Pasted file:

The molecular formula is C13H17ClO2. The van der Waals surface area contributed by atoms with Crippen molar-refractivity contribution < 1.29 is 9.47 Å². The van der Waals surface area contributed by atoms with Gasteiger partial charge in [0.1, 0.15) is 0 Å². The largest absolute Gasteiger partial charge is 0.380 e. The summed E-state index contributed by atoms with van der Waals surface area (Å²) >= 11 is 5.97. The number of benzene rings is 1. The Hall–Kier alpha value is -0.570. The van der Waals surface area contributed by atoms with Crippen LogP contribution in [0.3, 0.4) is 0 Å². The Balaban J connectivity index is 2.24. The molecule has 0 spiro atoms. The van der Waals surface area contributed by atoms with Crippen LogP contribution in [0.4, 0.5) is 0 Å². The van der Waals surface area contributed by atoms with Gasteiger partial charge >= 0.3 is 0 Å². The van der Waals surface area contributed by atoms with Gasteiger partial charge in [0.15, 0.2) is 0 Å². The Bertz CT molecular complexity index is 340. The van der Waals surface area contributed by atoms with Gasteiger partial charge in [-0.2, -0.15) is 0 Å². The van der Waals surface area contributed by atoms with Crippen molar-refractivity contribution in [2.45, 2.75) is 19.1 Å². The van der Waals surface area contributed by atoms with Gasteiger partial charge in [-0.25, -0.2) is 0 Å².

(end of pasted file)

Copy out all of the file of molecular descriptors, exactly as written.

The molecular formula is C13H17ClO2. The van der Waals surface area contributed by atoms with Crippen molar-refractivity contribution < 1.29 is 9.47 Å². The van der Waals surface area contributed by atoms with Gasteiger partial charge in [0.1, 0.15) is 0 Å². The largest absolute Gasteiger partial charge is 0.380 e. The summed E-state index contributed by atoms with van der Waals surface area (Å²) >= 11 is 5.97. The number of benzene rings is 1. The Hall–Kier alpha value is -0.570. The van der Waals surface area contributed by atoms with Crippen LogP contribution in [0.3, 0.4) is 0 Å². The Balaban J connectivity index is 2.24. The molecule has 0 spiro atoms. The van der Waals surface area contributed by atoms with Crippen LogP contribution in [0.4, 0.5) is 0 Å². The van der Waals surface area contributed by atoms with Gasteiger partial charge >= 0.3 is 0 Å². The van der Waals surface area contributed by atoms with Gasteiger partial charge in [0.15, 0.2) is 0 Å². The Bertz CT molecular complexity index is 340. The van der Waals surface area contributed by atoms with Gasteiger partial charge in [-0.2, -0.15) is 0 Å². The van der Waals surface area contributed by atoms with Crippen molar-refractivity contribution in [2.45, 2.75) is 19.1 Å². The van der Waals surface area contributed by atoms with Gasteiger partial charge in [-0.25, -0.2) is 0 Å².